In Yussef El Guindi’s Our Enemies: Lively Scenes of Love and Combat, Arab-American authors and couple Noor (Denmo Ibrahim) and Gamal (James Asher) navigate tensions both personal and professional. Below: Mosque leader Sheikh Alfani (Munaf Alsafi, left) prepares to send his son Hani (Salim Razawi) off on his first trip to Egypt. Photos by David Allen Studio.
When you go to a show from a specialized company like Golden Thread Productions, which focuses on plays from and about the Middle East, you expect your perspective to be expanded, to have your assumptions challenged and to encounter voices you may not hear enough. In its 20 years, Golden Thread has earned a strong reputation for accomplishing all of the above and more with more than 100 new plays produced and truly enlarging the conversation about the Middle East to include a diversity of artists, experiences and points of view.
With Golden Thread’s latest production, Our Enemies: Lively Scenes of Love and Combat by Yussef El Guindi, the conversation about the Middle East is front and center as a Muslim American writer attempts to find her voice as a writer, publish a novel, maintain a relationship, combat stereotypes about Muslims and live her life with some degree of enjoyment, engagement and self-respect. But because this woman, Noor, is so beautifully drawn, we don’t see her simply as a spokesperson for her birth country or her religion or for all writers or all women. Rather we see her as Noor, an incredibly intelligent woman of complexity and beauty and talent and sensuality and temper and flaws.
Much of that richness comes from El Guindi’s script. The rest comes from the sublime performance by Denmo Ibrahim, an actor of commanding presence and depth. All the characters in the play are interesting and multi-dimensional, but Noor is the passionate center, even though not all the characters – notably the head of a Mosque and his son – interact with her directly. Hers is the strongest, funniest, most impassioned voice, even though others might shout more loudly. And here’s a triumph: we actually watch a writer write and it’s INTERESTING!
The play’s subtitle, Lively Scenes of Love and Combat, turns out to be quite an accurate description of the two-plus-hour play, though the combat ends up being more lively, especially the battle between Noor and Mohsen (Kunal Prasad), a successful Egypt-born Muslim writer now living in the United States. His publisher (Annemaria Rajala) is interested in Noor’s manuscript (only if she can rewrite it to reflect more of the heroine’s Egyptian-American experience), so he’s recruited to woo her into the publishing house fold. The problem is that Mohsen has become a popular talking head representing the Muslim-American experience in the nauseating 24-hour news machine, and the viewpoint he espouses does not sit well with Noor or her combustible boyfriend, Gamal (James Asher). When Mohsen and Noor meet at a dinner party, the play crackles with intensity as their differing ideologies about how to represent their shared culture clash.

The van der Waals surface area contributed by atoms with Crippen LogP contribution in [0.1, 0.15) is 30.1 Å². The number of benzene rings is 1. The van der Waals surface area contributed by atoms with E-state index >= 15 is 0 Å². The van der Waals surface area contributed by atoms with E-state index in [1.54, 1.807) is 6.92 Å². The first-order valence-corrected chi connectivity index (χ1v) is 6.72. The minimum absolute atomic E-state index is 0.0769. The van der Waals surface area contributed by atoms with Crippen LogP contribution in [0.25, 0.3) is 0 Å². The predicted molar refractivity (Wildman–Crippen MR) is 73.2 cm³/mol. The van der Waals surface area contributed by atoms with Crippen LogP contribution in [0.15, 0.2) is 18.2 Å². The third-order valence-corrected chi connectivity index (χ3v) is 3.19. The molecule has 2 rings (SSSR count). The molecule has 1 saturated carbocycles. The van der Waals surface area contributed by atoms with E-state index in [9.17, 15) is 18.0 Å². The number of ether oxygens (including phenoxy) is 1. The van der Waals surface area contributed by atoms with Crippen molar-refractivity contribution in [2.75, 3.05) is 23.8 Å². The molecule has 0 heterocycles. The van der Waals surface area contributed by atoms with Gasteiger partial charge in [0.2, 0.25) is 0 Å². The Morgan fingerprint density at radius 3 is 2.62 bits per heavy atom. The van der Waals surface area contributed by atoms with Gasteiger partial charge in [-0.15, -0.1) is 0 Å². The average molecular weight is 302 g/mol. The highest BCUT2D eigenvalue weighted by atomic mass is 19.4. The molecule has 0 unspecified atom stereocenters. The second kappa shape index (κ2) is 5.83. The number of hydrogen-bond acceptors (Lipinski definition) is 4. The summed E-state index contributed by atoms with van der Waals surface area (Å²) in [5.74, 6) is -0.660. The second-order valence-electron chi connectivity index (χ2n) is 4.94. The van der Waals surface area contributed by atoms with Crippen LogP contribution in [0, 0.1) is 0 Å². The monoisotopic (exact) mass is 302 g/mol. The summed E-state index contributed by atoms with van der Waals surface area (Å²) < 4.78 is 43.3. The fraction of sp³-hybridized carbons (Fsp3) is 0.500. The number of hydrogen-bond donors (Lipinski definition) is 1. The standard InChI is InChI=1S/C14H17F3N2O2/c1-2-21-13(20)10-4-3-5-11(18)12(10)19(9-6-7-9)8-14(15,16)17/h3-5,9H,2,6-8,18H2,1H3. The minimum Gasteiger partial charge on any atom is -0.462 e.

At least Noor is capable of having an intelligent, mostly civil conversation with her adversaries. Gamal, on the other hand, is becoming a loose canon who’s beginning to scare himself. The play opens with Gamal cleverly sabotaging one of Mohsen’s TV appearances, and the success of that disruption leads him to another involving Sheikh Alfani, the head of a local mosque who has also become a go-to guy when the media needs a Muslim representative.
Playwright El Guindi allows us to get to know these multifaceted characters more than we might in another play this full of action, which means that we see Sheikh Alfani (the superb Munaf Alsafi) not just as a victim of one of Gamal’s “pranks” but also a compassionate community leader and a loving father to his son, Hani (Salim Razawi), who will soon be making his first visit to see his extended family in Cairo. The father-son dynamic is powerful here, and in a series of scenes, most notably their goodbye at the airport, Hani’s first ecstatic, detailed report about his experiences in Cairo and his father’s emotional plea for him to return, we sense generations passing, culture evolving and depthless love existing alongside sorrow and fear.
This is a remarkable play for many reasons, not the least of which is its ability to deliver potent, emotional characters and a plot in which surprising things happen (and just a side note: how refreshing it is to experience a play where things actually happen!). There’s sex, deep rumination, harsh conflict, galvanizing anger, violence, manipulation, lying, fierce intelligence, incisive criticism and genuine affection. Director Torange Yeghiazarian and her tremendous actors throw the conversation wide open and invite the audience to be active participants in the drama. The elegant, simple set by Mikiko Uesugi allows for quick scene changes abetted by the effective background projections of Kevin August Landesman, and the pace never lags.
We care about El Guindi’s characters as people making their way in the world, even the ones we may not like much (like the pompous but somehow sweet publisher played by Dale Albright who practically fetishizes all things Egyptian). That makes for powerful, unforgettable theater, which ends up feeling an awful lot like the rich, frustrating and head-spinning love and combat of real life.
FOR MORE INFORMATION
Yussef El Guindi’s Our Enemies: Lively Scenes of Love and Combat continues through Nov. 20 in a Golden Thread production at Thick House, 1695 18th St., San Francisco. Tickets are $15-$34. Visit www.goldenthread.org.